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32 MANOR PLACE EASTER COATES HOUSE, (FORMERLY OLD COATES HOUSE), INCLUDING WALLS TO N. (Ref:28070)

This building is in the Edinburgh, City Of Council and the Edinburgh Burgh. It is a category A building and was listed on 14/12/1970.

Group Items: (see Notes), Group Cat: A, Map Ref: NT 24112 73539.

Description

Dated 1615. 2-storey and attic 17th century L-plan laird's house incorporating earlier fabric, with alterations by Robert Brown 1813; later additions to N, 1887 by Sir Robert Rowand Anderson; further additions by George Henderson 1904; all incorporating earlier fabric salvaged from Edinburgh's Old Town. Harl-pointed random rubble; later additions in squared coursed rubble with some ashlar quoins. Crowstepped gables; dormers breaking wallhead and corbelled corner turrets to angles at S. Basket arched doorway and large shaped 17th century wallhead stack to E.

W (ENTRANCE) ELEVATION: roughly 6-bay with lower 3-bay block of 1887 adjoining to N. Small single storey porch to centre; corbelled corner turret to S. Crowstepped gable to right of porch with corbelled stair tower in re-entrant angle, rectangular-plan at upper stages. Lower gable to N (1887) block. Various thistle and fleur-de-lys finials at dormers; dormer to far right (S) with datestone inscribed 1615 with initials J.B. and M.B. Grotesque face at skewput supporting ball finial to right (S) of lower gable; crown finial at pinacle. Ashlar long and short rybats, lintels and cills to N block; paired pedimented windows to N probably from French Ambassadors Chapel (formerly in Cowgate, Edinburgh).

S ELEVATION: roughly single bay with corbelled turrets at 1st floor to either corner. Crowstepped gable. Irregular fenestration.

E ELEVATION: roughly 7 bays, advanced to centre and recessed to N. Small gablet to centre with small corbelled turret in re-entrant angle flanked by larger gable to S. Later wing to N with large crowstepped gables breaking wallhead. Forestair to 1st floor in re-entrant angle. Moulded string course at ground floor and stepped at 1st floor. Parapet to smaller gable at N. Moulded stepped hoodmoulds to centre. Moulded round arched window at ground floor to centre. Moulded architraved and hoodmoulded surrounds to dormers to N.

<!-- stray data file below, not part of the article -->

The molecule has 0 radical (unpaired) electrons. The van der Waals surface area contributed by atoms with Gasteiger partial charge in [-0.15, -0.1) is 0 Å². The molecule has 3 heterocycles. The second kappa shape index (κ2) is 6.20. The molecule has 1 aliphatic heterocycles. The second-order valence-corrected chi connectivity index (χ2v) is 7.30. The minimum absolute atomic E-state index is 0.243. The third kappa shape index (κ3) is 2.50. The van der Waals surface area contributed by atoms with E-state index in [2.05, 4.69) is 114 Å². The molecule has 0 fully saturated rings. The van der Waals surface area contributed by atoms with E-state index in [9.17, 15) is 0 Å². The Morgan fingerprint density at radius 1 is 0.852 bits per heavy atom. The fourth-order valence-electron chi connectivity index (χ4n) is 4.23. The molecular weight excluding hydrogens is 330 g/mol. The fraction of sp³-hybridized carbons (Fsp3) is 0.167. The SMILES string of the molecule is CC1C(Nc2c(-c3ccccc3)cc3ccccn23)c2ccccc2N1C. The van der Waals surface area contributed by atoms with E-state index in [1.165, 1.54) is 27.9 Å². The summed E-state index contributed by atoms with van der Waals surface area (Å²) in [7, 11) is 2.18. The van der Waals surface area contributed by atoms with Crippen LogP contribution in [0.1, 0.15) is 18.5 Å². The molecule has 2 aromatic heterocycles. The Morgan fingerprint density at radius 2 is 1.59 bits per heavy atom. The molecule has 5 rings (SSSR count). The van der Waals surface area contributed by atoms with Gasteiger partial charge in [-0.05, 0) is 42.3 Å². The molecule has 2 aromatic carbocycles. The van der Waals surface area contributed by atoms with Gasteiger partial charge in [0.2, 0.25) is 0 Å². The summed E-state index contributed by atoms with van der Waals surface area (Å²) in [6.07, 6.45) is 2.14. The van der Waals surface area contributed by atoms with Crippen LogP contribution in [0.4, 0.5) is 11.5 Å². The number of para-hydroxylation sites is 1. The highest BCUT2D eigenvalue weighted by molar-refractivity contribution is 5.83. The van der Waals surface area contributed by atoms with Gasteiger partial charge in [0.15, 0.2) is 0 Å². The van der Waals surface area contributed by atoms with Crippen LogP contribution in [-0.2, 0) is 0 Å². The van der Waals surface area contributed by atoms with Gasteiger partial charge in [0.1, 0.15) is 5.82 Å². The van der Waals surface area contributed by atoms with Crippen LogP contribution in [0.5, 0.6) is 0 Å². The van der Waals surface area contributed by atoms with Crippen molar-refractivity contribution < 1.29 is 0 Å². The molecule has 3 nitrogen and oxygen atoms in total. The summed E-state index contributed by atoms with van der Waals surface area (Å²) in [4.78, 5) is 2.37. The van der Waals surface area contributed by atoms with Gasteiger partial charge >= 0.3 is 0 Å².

N ELEVATION: roughly single bay with corbelled tripartite canted window to E. Crowstepped gable above.

Predominantly 12-pane in timber sash and case windows to 17th century block, multi-pane timber sash and case windows elsewhere. Roughly coursed rubble shouldered wall-head stack 17th century with later cornice and no cans; Corniced ashlar ridge and gable end stacks (some modern repairs) with modern clay cans. Pitched roof; grey slates. Cast-iron rainwater goods.

INTERIOR: later alterations to interior forming office space at 1st floor and single residential dwelling at ground floor. Entrance through porch to W elevation leads into stairwell with barley twist balusters to stair and Tudor rib vault over (circa 1830). Small doors to SE and SW corners at 1st floor allow access to corbelled turret. Some 18th century panelling survives throughout.

BOUNDARY WLL TO N.: coursed squared rubble wall with string course and moulded ashlar copes. Pilastered and moulded round arch to centre with corniced rectangular plinth above. Large ball finial to SW. Some panels with Latin inscriptions incorporated within wall.

Notes